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In this new world of work, choice and abundance of information is on our side. A new and increasing level of transparency allows savvy job seekers to deeply research not just target companies’ business performance and leadership teams via corporate websites, but also their compensation range, employee satisfaction scores, and culture, via social media. And with the technology tools we have at our disposal, it is easier than ever to not just apply for jobs at existing companies but to create new ones. While this choice can certainly feel liberating to many, it can also feel overwhelming, especially in early career stages, and particularly when we are bombarded with headlines stating that skills and jobs are changing more rapidly than schools and talent can keep up with.

Here are a few simple practices to take advantage of the options afforded by this new world of work:

1. Find common elements that motivate you

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We often hear that we should follow our “passion” or “purpose” but these words can feel daunting. In simpler terms, what drives and motivates you? In what situations (in classes, internships, extra curriculars, or previous (part-time or full-time) jobs) do you feel like you are adding the most value and being your best self?

Being specific about what you value, what you enjoy doing, what you are good at and what you want to learn more about will help focus your job search and, ironically, will help broaden your prospects. For example, instead of being laser-focused on “marketing” or “fashion”, think about the elements of these career possibilities that really drive you – is it customer focus? Creativity? Working with numbers? Thinking about personal motivators may point you towards additional career possibilities that you wouldn’t have otherwise considered.

2. Articulate your unique value proposition

Once you are clear on the elements from past experiences that motivate you, the next step is developing an elevator pitch: Articulating the unique value and passion you bring to an organization is key to building confidence in yourself and in target employers. Don’t feel discouraged if you don’t have any “real” (i.e., office) job experience to share- make sure to connect dots from all types of experiences to the opportunity being discussed: from working as a camp counsellor, to playing on a varsity sports team, to ranking as a top debater, think about the implied “power skills” or leadership skills developed, which are critical to thriving in this new world of work.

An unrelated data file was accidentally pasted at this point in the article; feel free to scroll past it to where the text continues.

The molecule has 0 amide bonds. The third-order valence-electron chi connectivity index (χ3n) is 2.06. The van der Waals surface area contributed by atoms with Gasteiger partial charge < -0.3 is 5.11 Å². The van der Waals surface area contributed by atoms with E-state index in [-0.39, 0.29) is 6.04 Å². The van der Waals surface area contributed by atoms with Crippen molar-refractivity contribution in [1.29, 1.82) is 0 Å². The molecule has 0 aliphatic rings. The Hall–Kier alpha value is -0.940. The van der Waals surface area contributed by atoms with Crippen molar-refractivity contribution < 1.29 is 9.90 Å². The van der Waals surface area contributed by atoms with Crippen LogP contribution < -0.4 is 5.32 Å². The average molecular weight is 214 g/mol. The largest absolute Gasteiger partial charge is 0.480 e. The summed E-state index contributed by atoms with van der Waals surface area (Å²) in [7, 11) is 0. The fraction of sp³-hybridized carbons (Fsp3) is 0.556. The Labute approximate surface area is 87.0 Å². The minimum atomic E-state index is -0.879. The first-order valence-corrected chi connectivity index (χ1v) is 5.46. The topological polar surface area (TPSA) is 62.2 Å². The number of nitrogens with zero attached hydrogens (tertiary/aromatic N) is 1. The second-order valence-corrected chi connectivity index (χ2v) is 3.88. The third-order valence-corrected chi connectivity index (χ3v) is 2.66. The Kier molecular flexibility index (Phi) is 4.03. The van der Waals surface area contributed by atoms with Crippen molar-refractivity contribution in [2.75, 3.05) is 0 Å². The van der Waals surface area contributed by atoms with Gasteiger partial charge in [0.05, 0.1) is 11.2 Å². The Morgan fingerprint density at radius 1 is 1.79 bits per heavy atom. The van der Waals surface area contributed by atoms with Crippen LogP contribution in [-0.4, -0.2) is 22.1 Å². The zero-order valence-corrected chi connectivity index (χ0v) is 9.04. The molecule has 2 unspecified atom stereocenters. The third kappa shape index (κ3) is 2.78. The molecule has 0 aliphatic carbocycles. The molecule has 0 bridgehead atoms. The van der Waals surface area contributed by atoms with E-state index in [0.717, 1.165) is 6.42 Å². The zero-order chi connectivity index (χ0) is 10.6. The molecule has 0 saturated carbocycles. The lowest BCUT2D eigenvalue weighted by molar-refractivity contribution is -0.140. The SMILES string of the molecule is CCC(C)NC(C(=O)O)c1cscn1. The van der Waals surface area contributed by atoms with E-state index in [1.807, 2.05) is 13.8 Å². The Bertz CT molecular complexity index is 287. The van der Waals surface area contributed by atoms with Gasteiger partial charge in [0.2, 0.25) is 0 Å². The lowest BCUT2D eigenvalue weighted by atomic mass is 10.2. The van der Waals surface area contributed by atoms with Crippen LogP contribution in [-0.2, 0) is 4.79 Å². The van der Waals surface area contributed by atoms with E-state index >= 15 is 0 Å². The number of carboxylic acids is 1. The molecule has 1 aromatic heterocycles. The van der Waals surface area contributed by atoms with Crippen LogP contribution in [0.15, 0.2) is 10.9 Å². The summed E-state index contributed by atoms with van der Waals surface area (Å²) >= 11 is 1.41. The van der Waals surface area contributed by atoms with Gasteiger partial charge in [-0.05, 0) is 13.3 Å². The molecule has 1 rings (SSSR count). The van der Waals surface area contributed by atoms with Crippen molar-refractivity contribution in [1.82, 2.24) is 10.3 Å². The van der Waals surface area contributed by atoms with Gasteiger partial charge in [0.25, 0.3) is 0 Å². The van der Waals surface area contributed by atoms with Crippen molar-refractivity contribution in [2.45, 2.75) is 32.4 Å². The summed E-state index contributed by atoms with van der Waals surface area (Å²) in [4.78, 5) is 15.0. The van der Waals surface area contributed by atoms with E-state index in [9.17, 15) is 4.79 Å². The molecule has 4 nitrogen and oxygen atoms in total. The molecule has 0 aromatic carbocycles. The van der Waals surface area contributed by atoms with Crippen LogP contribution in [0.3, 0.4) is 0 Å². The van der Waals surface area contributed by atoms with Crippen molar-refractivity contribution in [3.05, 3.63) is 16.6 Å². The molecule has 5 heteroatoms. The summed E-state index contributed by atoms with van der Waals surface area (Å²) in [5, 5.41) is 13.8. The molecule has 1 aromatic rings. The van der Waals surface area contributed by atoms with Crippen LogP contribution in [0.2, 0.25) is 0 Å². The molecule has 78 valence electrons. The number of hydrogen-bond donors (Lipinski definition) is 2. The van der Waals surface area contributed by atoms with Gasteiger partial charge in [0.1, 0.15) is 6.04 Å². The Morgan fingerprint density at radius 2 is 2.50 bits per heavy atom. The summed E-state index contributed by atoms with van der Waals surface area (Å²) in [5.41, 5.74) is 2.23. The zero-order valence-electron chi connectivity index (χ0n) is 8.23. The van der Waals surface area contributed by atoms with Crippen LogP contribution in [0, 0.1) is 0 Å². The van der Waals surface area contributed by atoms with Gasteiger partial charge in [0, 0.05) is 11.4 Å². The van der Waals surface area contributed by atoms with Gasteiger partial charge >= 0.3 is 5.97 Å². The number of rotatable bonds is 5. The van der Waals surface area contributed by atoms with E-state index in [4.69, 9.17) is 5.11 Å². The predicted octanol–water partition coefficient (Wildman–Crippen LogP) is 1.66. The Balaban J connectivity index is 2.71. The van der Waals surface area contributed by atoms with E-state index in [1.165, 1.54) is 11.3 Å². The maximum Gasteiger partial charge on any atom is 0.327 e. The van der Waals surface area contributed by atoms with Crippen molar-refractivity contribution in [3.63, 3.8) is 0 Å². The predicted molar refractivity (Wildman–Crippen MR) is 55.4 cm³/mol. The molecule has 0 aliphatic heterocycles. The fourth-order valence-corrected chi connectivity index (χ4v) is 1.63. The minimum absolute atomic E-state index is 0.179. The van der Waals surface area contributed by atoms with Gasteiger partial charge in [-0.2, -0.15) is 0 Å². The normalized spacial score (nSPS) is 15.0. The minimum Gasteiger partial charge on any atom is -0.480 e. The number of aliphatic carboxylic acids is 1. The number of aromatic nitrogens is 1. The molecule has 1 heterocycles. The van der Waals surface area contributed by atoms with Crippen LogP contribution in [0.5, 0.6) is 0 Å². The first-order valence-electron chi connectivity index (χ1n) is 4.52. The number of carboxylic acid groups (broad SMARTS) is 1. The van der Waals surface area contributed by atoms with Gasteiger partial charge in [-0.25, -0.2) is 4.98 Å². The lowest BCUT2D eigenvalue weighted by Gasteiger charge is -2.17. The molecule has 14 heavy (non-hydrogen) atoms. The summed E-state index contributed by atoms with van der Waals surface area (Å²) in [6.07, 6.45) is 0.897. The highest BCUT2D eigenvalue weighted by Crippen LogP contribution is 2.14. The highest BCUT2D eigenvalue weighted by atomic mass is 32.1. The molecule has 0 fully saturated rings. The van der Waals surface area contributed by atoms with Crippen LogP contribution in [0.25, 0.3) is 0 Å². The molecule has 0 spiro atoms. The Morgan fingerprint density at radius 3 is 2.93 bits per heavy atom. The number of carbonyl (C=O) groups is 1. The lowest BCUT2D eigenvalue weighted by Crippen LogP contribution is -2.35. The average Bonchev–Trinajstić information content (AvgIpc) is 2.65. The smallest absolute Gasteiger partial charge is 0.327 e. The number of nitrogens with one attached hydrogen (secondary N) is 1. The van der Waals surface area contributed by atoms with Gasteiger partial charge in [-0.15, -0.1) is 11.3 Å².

3. Avoid stressing about “closing doors”

Accepting a job in a company or industry that is not your first choice does not mean kissing your dream job goodbye forever. That’s not to say that you need to settle, nor that you won’t need to be more planful moving from one discipline to another, but realize that hidden gems of experience appear in unexpected ways and typically open more doors than they close.

In this new world of work, skills and business needs are evolving at breakneck speeds. In decades past, we would graduate with a specialized degree and often work within the same discipline or industry for our entire career. Thus, it was more important to seek out a first job in an industry or company that we could see ourselves in for the “long run”.

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Now, more than ever, a big component of early career employment is learning how to work, learn and lead. Diversity of experience is critical to building both technical and leadership skills. Diverting from an anticipated career path often broadens our horizons to new approaches, people, working styles, and points of view… and can ultimately help propel us to where we want to go faster than a traditional path.

4. Have a multi-pronged job search strategy and start early

Printing resumes and “pounding the pavement” is still a common way new work force entrants and part-time applicants (i.e. students) apply for jobs, according to Stephanie Florio, co-founder of job seeking app Swob. While this may be one strategy, it should not be the only one.

It is important to start developing transferable skills early-on. For example, through Swob, part-time job seekers, like students, can connect to work to gain valuable transferable skills that may help them to land a full-time role after graduation.

Also, many first jobs are acquired through relationships. While networking can feel like an awkward process for new work force entrants (e.g., “I don’t know what to say”, “I don’t want to waste their time”), asking questions and articulating a strong elevator pitch is a good place to start.

Naomi Titleman Colla is founder of Collaborativity Inc., a Toronto-based consultancy focused on driving progressive talent strategy in this new world of work.

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